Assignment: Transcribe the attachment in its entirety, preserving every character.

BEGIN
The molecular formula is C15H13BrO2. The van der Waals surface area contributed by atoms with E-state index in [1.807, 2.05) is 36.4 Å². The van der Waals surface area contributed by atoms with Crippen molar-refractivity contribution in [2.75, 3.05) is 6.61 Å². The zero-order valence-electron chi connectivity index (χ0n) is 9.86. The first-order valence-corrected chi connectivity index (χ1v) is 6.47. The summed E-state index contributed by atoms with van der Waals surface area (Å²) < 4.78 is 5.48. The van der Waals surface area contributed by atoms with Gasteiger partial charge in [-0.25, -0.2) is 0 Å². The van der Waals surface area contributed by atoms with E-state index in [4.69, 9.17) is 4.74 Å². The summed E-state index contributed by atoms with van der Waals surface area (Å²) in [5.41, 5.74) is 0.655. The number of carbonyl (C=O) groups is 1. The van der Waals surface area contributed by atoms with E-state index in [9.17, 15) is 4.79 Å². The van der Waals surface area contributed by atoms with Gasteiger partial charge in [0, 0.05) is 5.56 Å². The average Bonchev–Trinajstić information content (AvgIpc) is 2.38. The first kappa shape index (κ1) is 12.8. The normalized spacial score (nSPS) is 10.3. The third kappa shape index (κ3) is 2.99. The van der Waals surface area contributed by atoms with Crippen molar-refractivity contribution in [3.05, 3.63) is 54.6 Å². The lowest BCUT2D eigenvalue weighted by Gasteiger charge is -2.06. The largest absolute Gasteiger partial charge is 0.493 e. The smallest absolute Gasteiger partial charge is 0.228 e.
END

The molecular formula is C15H13BrO2. The van der Waals surface area contributed by atoms with E-state index in [1.807, 2.05) is 36.4 Å². The van der Waals surface area contributed by atoms with Crippen molar-refractivity contribution in [2.75, 3.05) is 6.61 Å². The zero-order valence-electron chi connectivity index (χ0n) is 9.86. The first-order valence-corrected chi connectivity index (χ1v) is 6.47. The summed E-state index contributed by atoms with van der Waals surface area (Å²) < 4.78 is 5.48. The van der Waals surface area contributed by atoms with Gasteiger partial charge in [-0.25, -0.2) is 0 Å². The van der Waals surface area contributed by atoms with E-state index in [4.69, 9.17) is 4.74 Å². The summed E-state index contributed by atoms with van der Waals surface area (Å²) in [5.41, 5.74) is 0.655. The number of carbonyl (C=O) groups is 1. The van der Waals surface area contributed by atoms with E-state index in [9.17, 15) is 4.79 Å². The van der Waals surface area contributed by atoms with Gasteiger partial charge in [0, 0.05) is 5.56 Å². The average Bonchev–Trinajstić information content (AvgIpc) is 2.38. The first kappa shape index (κ1) is 12.8. The normalized spacial score (nSPS) is 10.3. The third kappa shape index (κ3) is 2.99. The van der Waals surface area contributed by atoms with Crippen molar-refractivity contribution in [3.05, 3.63) is 54.6 Å². The lowest BCUT2D eigenvalue weighted by Gasteiger charge is -2.06. The largest absolute Gasteiger partial charge is 0.493 e. The smallest absolute Gasteiger partial charge is 0.228 e.